Plasmids and transient transfection

The pcMV6-TXNIP plasmid was a gift from Xiaofeng Le (MD Anderson Cancer Center). The pGL3-TXNIP-promoter plasmid was synthesized by GENEray Biotechnology (Shanghai, China) and the promoter sequence was: 3’-GGAGGCTCGTGCTGCCCTCGTGCA CATCCCTCCCATTGGCTGCCCGGTCCTTGTTTACC AGGAGCCCGACCAATCAGTGAGATCGCTGTGGCG CGTGGACACGGTGTGCTCCTGGCTGGGAAAATGG TTGTTGCGCTCTGGAGCGGCGCAGGGAGGGGGGAAGGAGAGGAAGGAGAGGAAGG AGGGGAAGGAGGGGGCTGTTGAGCGTCTTCTCCCGGGTCCAGTGGAAGGAGGATCCCACTGACCCTAAAACCTAGCCAGG-5’. A random sequence was used as negative control. BT474 and SK-BR-3 cells were plated in six-well plates at a density of 1×106 cells/plate 24 h prior to transfection. Cells were transfected with either the TXNIP overexpression sequence or the random sequence using TurboFect Transfection Reagent (Thermo Scientific) according to the manufacturer’s protocol. After incubation at 37°C for 48 h, cells were collected to measure TXNIP and p27 expression by Western blot analysis.

Western blotting

Total protein was extracted using RIPA buffer supplemented with protease and phosphatase inhibitors and quantitied using a BCA kit (Thermo Scientific ,Pittsburgh PA,USA) and 20 μg of protein was loaded in each lane and separated on a sodium dodecylsulfate-polyacrylamide (SDS-PAGE) gel and blotted onto nitrocellulose. Blots were blocked with 5% dry milk in tris-buffered saline/0.1% tween-20 and incubated overnight with a diluted solution of primary antibody at 4°C, followed by horseradish peroxidase-conjugated secondary antibody (1:5000) for 2 h. The specific antibodies used for western blot were mouse anti-TXNIP antibody (1:100, MBL) and mouse anti-p27 antibody (1:1000, ab54563). Bands were normalized to GAPDH expression, which was used as an internal loading control. Results from at least two separate experiments were analyzed.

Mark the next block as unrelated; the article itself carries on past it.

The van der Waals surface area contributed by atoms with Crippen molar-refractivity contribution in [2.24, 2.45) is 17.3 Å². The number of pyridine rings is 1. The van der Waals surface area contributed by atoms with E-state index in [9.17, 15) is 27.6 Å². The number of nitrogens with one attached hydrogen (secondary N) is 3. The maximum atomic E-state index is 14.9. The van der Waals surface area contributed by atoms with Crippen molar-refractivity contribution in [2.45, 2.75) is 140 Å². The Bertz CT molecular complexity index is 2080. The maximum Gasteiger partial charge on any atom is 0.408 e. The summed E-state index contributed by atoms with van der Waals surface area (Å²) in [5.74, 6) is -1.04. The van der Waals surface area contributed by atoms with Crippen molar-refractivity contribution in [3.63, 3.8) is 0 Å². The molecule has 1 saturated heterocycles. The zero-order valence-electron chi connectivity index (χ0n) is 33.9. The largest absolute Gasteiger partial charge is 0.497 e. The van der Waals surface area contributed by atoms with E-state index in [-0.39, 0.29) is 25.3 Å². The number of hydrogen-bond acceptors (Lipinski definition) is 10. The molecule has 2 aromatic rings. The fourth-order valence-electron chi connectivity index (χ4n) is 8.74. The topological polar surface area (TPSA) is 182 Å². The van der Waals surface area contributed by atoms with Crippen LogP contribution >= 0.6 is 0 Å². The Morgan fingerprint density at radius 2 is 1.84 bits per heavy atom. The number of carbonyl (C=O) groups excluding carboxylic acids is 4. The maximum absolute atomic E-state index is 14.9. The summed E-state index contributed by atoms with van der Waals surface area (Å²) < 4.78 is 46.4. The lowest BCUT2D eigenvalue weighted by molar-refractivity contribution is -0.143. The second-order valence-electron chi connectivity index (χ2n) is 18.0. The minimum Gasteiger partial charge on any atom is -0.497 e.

Immunofluorescence analysis

Immunofluorescent staining was used to verify the expression and subcellular localization of p27. Cells were plated onto glass cover slips in six-well plates and transfected with pcMV6-TXNIP for 48 h. After washing with PBS and fixing in 4% paraformaldehyde for 20 min, cells were permeabilized with 0.1% Triton X-100 for 10 min and incubated for 1 h at 37°C with mouse anti-p27-antibody (1:200, ab54563). The cells were then washed with PBS and incubated for 30 min at 37°C with secondary anti-mouse IgG conjugated with FITC (Invitrogen; 1:200). Cells were then incubated with goat Texas red–conjugated anti-mouse IgG (Becton Dickinson-PharMingen) at a dilution of 1:200 in blocking buffer for 30 min followed by extensive washing with PBS. For all stains, cells were incubated with 5 μg/ml of 4, 6-diamidino-2-phenylindole (DAPI; Sigma) to stain the nuclei. Finally, cells were mounted with mounting solution (DAKO, Glostrup, Denmark) and examined under a LSM510 confocal microscope (Carl Zeiss, Gottingen, Germany).